This letter was written by Joshua Hickman Perfect (1843-1864), the son of Joshua H. Perfect (1815-1882) and Sarah Jane Shields (1822-1843) of West Point, White county, Indiana. Joshua’s mother died giving birth to him and not long after remarried his wife’s younger sister, Nancy Maria Shields (1824-1906). It fell to Nancy to raise her sister’s three children as well as the additional 12 children she bore of her own.
During the Civil War, Joshua enlisted at the age of 18 in November 1861 in Co. G, 46th Indiana Infantry. It was while serving with that regiment that he wrote the following letter in July 1862 from Helena, Arkansas. He was discharged from the 46th Indiana after two years service, and enlisted again at Indianapolis in Co. K, 11th Indiana Infantry, on 29 March 1864. He died of disease on 24 August 1864 and now lies buried in the Chalmette National Cemetery in Louisiana.
July 31st 1862
Dear Father & Mother.
It is with great pleasure that I sit down to write you a few lines to let you know that I am well at present and hope that these few lines will find you the same. We have got in camp here and I don’t know how long we will have to stay here. There is some talk of us going to Richmond and some think that we will go to Little Rock and some to Vicksburg and there is no telling where we will go to as yet. But I think that we will have to do some good marching before long from the appearance of things now. They are putting out teams and everything looks suspicious to me. There is reported to be 60 thousand men besides the Negroes. There is some 4 thousand of them and I think that when we leave here that the bushwhackers will have to skedaddle for we oughta make breastworks of the Negros and take everything clean as we go.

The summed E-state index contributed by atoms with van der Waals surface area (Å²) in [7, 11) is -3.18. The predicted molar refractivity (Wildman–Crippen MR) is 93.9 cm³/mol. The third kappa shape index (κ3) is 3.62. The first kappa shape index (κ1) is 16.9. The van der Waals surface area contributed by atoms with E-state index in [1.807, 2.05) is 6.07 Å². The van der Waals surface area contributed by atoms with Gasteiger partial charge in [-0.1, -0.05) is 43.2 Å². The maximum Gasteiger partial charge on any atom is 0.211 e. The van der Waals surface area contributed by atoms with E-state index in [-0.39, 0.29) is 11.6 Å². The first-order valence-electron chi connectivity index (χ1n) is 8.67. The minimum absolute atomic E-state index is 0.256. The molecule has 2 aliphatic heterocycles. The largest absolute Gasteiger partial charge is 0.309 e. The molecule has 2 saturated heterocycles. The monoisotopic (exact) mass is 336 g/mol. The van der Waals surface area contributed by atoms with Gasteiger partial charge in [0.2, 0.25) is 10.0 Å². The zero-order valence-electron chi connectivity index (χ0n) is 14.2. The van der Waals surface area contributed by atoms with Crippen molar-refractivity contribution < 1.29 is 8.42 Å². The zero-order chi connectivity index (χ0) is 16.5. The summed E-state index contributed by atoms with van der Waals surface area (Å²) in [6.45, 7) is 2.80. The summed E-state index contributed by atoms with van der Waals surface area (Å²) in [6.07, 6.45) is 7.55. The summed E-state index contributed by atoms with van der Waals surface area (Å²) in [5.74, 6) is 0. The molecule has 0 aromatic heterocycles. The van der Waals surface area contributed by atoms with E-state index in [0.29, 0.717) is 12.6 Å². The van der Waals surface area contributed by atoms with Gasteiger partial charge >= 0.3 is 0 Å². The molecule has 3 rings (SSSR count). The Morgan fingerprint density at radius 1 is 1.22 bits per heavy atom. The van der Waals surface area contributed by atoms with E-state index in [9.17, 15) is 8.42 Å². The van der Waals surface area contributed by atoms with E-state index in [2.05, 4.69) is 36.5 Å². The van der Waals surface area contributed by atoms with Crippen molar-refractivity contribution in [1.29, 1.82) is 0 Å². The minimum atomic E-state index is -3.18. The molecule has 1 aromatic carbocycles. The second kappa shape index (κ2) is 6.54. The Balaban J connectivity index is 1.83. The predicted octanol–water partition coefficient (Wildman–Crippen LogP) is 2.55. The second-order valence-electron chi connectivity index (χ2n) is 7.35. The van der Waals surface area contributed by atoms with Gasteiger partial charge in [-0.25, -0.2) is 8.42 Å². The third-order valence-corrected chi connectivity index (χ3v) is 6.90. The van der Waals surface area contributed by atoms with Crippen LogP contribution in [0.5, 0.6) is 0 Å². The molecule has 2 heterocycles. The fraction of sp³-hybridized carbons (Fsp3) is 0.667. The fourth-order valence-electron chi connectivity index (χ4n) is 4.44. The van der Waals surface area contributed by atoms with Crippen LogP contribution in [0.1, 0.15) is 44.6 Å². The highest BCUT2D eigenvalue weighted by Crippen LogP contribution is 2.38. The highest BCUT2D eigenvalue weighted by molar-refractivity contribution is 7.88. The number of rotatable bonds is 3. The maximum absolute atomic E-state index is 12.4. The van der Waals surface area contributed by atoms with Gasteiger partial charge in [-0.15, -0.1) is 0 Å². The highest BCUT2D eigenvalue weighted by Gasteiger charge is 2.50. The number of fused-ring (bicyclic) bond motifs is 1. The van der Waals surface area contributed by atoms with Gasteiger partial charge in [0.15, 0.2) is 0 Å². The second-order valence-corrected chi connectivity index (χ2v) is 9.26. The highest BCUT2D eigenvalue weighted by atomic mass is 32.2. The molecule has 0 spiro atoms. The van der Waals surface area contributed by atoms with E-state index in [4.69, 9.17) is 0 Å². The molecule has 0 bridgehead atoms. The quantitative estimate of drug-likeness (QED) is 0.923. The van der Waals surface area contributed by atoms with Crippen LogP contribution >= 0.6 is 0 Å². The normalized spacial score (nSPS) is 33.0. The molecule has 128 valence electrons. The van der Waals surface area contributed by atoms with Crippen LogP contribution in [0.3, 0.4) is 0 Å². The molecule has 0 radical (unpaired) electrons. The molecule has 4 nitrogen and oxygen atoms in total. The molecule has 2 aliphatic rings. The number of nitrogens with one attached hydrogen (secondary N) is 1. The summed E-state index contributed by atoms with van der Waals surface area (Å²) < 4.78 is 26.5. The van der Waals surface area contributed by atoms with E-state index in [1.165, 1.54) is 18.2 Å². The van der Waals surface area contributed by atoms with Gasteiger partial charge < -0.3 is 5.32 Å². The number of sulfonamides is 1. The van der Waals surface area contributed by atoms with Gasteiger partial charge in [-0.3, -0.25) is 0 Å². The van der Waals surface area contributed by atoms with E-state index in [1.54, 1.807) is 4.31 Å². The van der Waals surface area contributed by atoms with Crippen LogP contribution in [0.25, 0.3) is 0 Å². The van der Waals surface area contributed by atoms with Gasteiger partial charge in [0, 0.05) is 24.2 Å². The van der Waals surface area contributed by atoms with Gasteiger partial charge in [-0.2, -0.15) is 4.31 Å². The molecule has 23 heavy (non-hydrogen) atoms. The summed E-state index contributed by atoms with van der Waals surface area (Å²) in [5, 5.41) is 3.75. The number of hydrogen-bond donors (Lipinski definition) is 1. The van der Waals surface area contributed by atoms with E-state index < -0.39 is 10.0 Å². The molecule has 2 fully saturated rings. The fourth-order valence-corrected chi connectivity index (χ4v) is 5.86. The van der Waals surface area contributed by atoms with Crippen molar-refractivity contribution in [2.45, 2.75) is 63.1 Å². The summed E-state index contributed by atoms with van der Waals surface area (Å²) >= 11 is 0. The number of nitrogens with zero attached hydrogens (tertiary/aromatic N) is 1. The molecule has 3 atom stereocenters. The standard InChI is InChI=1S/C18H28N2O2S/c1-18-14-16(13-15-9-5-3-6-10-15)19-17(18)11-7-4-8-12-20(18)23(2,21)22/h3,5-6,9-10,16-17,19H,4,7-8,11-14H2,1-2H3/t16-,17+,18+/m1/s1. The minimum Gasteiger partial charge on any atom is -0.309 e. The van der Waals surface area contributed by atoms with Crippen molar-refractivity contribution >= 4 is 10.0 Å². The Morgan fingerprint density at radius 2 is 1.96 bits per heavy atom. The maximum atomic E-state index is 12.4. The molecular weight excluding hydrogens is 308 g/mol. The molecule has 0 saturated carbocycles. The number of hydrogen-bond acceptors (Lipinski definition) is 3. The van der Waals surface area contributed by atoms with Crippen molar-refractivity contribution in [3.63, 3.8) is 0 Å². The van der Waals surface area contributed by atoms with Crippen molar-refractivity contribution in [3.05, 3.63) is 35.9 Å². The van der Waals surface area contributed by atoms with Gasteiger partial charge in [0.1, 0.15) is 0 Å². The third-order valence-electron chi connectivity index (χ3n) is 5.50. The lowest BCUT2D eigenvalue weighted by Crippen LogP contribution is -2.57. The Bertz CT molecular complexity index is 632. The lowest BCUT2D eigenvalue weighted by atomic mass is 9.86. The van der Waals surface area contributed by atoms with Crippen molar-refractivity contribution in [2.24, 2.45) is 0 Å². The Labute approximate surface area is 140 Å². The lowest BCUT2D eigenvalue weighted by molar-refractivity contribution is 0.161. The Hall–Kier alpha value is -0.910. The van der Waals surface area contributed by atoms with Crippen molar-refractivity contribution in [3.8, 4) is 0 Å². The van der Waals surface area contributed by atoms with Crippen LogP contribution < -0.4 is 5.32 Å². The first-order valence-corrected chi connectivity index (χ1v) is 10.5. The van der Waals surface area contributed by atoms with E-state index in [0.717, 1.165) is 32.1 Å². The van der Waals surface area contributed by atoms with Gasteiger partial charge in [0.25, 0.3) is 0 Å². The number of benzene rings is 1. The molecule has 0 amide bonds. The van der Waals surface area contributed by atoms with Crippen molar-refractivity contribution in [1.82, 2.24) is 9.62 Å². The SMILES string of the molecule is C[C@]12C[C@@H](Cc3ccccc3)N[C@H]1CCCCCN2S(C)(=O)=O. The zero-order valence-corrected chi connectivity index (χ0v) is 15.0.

There is nothing of importance going on here. We are drawing our [money] today and I am going to send mine home though I don’t think that I will have too much to send home for we have to pay for all our clothes this time and I expect that we will come out in debt. I want you and mother to get yourselves and the babies likenesses and send them to me. I want to see them and see what the babies looks like and I want you to tell me its name. You have not told me anything about it yet and I want you to send me some shirts if Capt. [Robert W.] Sill comes home. Send me 4 and don’t send white. [Send] some dark collared calico or something easy to wash for Uncle Sam is getting too poor to keep his family in clothes. We have to do all the fighting and pay all expenses and clothe ourselves and he furnishes us some shingles to eat so I think that Uncle has good bacon and he can carry on business fine. I wouldn’t give a cent if I could get to kill some few chickens.
So now I have put all that I can think of so I will have to close for the present hoping that the war will end sometime [soon and] we will all get home. So no more at present but still remain your affectionate son till death.
— J. H. Perfect
To his father and mother. goodbye for the present. Write soon and don’t forget.